No tuition increases are expected for the coming year at any of the six colleges at the University of Tennessee Health Science Center, including for non-residents.
The UTHSC Advisory Board voted unanimously in favor of the recommendation from Chancellor Steve Schwab, MD, in a Zoom meeting on Wednesday, January 12.
“This is all assuming what we anticipate the governor will do as far as funding under THEC (Tennessee Higher Education Commission),” said Advisory Board Chairman Philip Wenk, DDS, president and CEO of Delta Dental of Tennessee.
Gov. Bill Lee’s proposed budget, which includes funding for education, is expected to be released in early February.
“From everything I understand, the State of Tennessee is in excellent financial condition,” Dr. Wenk said.
“This could be a good year for everybody,” Dr. Wenk said.
The motion to approve was made by the board’s student member, fourth-year Doctor of Pharmacy student Leah Burns.
“I think I speak on behalf of all students when I say, absolutely, I would like to make a motion to pass the zero-percent tuition increase,” she said.
To members of the board and UTHSC executive leadership, she said, “Thank you all for your thoughtful stewardship of the finances.”
The meeting began with brief remarks from UTHSC’s incoming chancellor, Peter F. Buckley, MD, who will begin his tenure at UTHSC in February, replacing retiring Chancellor Schwab.
“It is a great pleasure and a real privilege to follow on Steve’s legacy as chancellor and I am really excited about what lays ahead,” said Dr. Buckley, who is wrapping up his responsibilities at Virginia Commonwealth University and will be moving shortly to Memphis.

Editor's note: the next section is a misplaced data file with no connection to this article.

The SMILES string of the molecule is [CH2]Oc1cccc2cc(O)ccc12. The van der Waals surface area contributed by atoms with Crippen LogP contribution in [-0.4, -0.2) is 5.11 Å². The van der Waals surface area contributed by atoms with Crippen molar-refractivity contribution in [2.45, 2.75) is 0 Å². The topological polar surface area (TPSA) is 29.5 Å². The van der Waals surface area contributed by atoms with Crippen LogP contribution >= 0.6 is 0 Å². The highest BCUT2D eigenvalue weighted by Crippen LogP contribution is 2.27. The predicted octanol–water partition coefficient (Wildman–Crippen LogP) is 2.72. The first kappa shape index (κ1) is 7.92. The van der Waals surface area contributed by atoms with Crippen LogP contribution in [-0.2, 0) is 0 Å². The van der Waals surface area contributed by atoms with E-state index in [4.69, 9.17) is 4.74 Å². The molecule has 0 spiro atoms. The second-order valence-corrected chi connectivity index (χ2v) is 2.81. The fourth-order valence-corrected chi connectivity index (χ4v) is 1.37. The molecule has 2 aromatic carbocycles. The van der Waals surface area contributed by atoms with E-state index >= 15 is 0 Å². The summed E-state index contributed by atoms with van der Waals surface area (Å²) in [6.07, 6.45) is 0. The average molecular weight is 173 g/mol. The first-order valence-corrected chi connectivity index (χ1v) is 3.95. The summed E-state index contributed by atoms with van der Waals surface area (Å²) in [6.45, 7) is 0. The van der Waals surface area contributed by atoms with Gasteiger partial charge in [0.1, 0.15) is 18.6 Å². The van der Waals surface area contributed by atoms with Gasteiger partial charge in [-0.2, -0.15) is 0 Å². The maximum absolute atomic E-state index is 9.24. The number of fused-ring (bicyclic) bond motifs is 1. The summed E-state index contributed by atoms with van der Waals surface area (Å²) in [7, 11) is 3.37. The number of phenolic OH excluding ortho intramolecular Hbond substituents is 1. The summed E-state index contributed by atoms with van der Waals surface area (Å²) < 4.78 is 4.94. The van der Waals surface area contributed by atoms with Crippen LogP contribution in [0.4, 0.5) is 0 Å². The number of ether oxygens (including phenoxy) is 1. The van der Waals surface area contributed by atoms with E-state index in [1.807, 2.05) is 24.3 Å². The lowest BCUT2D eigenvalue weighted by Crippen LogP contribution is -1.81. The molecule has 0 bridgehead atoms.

“I think nothing more than the pandemic has proven how incredibly important and noble our mission is, and yet how much more work we need to do,” Dr. Buckley said, noting it includes expanding the diversity of representation in the state’s health care system and doubling down on clinical training.
He specifically mentioned work he will press to increase scholarships, raise endowed chairs, “and really find that transformative power of philanthropy for the health sciences all across Tennessee.”
He pointed to the opportunity for more collaboration with each UT campus and with other institutions in the state, including the University of Memphis. Dr. Buckley noted he had already reached out to incoming University of Memphis President Bill Hardgrave in the spirit of building on synergies.
“Clearly, there are also tremendous health care facilities of exemplary quality that we have clinical partnerships within Memphis and across Tennessee,” he said, noting the ability to train Tennessee’s future health care workforce and to compete in cutting-edge research is also related to the “robustness of those vital and highly valued relationships.”
Wednesday’s advisory board meeting will be available to view on the UTHSC Advisory Board webpage.